Even back then, Par chief Brad Grey, who brought Berman on board before the Paramont acquisition of Dreamworks, wasn't really going all out to support Berman as she made the transition from small screen to big screen, saying in a New York Times story only that "she's working hard." Wells' insider-letter-writer, meanwhile, challenged Thompson's take that Berman was being slammed merely for being a tough, intelligent woman in a man's world, saying in part, "The artists of Hollywood are not fools. They know when they are being treated horribly. Her cruelty to artists, her disrespect and ignorance of their body of work, her padding of her own resume ... her need to use her power in unrelenting ways and then if you dislike her mask it behind 'directors and agents are sexist' ... that is the problem."
I remember reading this piece a year ago and thinking: Ouch, those are some harsh words. Of course, it's hard to know what really goes on if you're not immersed in the trenches -- the Hollywood studio system, to all appearances, operates with about as much subtlety and maturity as a junior high lunchroom. And it's true, also, that it can be tough to be a woman working in a man's world, that men can get away with a degree of brusqueness and even rudeness with colleauges that in women is dismissed as bitchiness. There are women who manage to navigate the halls of Hollywood High and still end up at the cool kids' table, but there are still a lot more men than women at the top of the heap.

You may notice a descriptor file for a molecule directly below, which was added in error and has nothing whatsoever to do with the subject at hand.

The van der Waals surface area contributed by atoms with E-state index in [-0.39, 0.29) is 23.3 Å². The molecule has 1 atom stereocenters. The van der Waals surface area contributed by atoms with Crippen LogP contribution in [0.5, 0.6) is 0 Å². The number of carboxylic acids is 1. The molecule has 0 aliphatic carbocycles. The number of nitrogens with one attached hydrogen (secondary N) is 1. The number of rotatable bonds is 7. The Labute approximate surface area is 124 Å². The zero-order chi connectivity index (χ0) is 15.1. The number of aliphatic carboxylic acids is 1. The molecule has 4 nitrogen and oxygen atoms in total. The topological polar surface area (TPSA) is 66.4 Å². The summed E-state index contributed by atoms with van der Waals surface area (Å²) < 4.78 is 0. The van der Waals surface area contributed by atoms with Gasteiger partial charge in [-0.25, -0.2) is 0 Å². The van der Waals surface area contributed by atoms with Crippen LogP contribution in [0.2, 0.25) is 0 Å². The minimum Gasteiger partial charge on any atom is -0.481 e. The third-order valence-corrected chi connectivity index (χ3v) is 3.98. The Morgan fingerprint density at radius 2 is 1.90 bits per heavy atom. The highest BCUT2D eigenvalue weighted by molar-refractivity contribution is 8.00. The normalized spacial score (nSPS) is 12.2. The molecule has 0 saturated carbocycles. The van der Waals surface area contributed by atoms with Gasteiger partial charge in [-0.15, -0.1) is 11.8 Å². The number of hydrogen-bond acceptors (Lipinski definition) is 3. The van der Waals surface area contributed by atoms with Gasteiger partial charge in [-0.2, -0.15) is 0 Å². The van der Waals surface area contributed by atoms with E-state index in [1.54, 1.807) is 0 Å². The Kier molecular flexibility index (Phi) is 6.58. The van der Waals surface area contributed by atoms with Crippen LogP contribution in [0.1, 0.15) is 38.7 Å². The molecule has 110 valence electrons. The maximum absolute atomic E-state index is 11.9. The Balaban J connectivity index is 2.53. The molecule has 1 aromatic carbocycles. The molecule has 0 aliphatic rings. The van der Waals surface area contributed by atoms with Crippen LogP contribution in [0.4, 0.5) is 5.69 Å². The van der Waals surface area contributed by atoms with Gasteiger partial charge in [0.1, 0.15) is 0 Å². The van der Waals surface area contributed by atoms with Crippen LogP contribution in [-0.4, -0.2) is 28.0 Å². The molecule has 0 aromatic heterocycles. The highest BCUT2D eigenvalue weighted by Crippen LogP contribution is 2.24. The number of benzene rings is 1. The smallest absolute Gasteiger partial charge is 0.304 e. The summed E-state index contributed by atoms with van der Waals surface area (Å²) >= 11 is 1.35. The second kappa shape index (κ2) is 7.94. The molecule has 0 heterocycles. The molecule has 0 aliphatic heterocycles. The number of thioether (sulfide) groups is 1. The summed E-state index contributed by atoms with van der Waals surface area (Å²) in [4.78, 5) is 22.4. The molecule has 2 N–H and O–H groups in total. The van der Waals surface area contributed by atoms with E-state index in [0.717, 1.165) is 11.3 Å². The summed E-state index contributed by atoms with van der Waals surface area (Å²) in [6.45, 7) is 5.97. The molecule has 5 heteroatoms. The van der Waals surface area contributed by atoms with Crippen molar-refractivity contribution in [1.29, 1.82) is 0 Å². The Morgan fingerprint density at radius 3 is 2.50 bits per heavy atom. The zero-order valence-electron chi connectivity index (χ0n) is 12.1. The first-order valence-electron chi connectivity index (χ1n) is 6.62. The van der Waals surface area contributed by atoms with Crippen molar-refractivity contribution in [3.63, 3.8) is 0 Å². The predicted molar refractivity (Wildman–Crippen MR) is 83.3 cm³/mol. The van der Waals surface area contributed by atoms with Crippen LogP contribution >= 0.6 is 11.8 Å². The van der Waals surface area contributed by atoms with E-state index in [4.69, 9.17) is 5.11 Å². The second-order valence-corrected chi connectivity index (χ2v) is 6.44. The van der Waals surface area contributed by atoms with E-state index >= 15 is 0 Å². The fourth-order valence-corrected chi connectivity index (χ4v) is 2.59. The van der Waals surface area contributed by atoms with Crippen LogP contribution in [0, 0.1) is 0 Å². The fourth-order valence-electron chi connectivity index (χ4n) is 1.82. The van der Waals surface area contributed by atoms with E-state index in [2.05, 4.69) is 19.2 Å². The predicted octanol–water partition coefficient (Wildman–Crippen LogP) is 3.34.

Then later today, Nikki Finke scooped everyone, including Paramount, in declaring that Par would be replacing Berman in her role as studio prez with ... nobody (this story, which was live earlier, is no longer up, having been replaced by this one announcing that Par execs finally got around to getting someone in PR to crank out a press release). Oh, and the press release included the interesting little post-script that Par's co-president of production, Allison Shearmer, is also taking a hike, leaving Stacey Snider, co-chair and CEO of Dreamworks, the last woman standing.
Which means ... what exactly? When Grey brought Berman on board, there were whispers that it didn't matter much to him one way or another if Berman sank or swam; if she wildly succeeded, he could bask in the reflected glory, and if she tanked, well, it was her own fault for not learning to navigate the studio system. So was Berman let go for incompetence, or simply because Grey no longer needed her there as a buffer? Now Grey is streamlining things and will oversee things at Paramount himself, with Par and Dreamworks each having a slate of 6-8 pics a year, MTV Films/Nickelodeon Movies getting 4-6, and Paramount Vantage getting 10. Getting canned and replaced by someone better qualified for the job is one thing, but getting canned and then it being determined that, hey, turns out you didn't do much anyhow, so no need to even replace you? That's gotta sting, even in a town like Hollywood.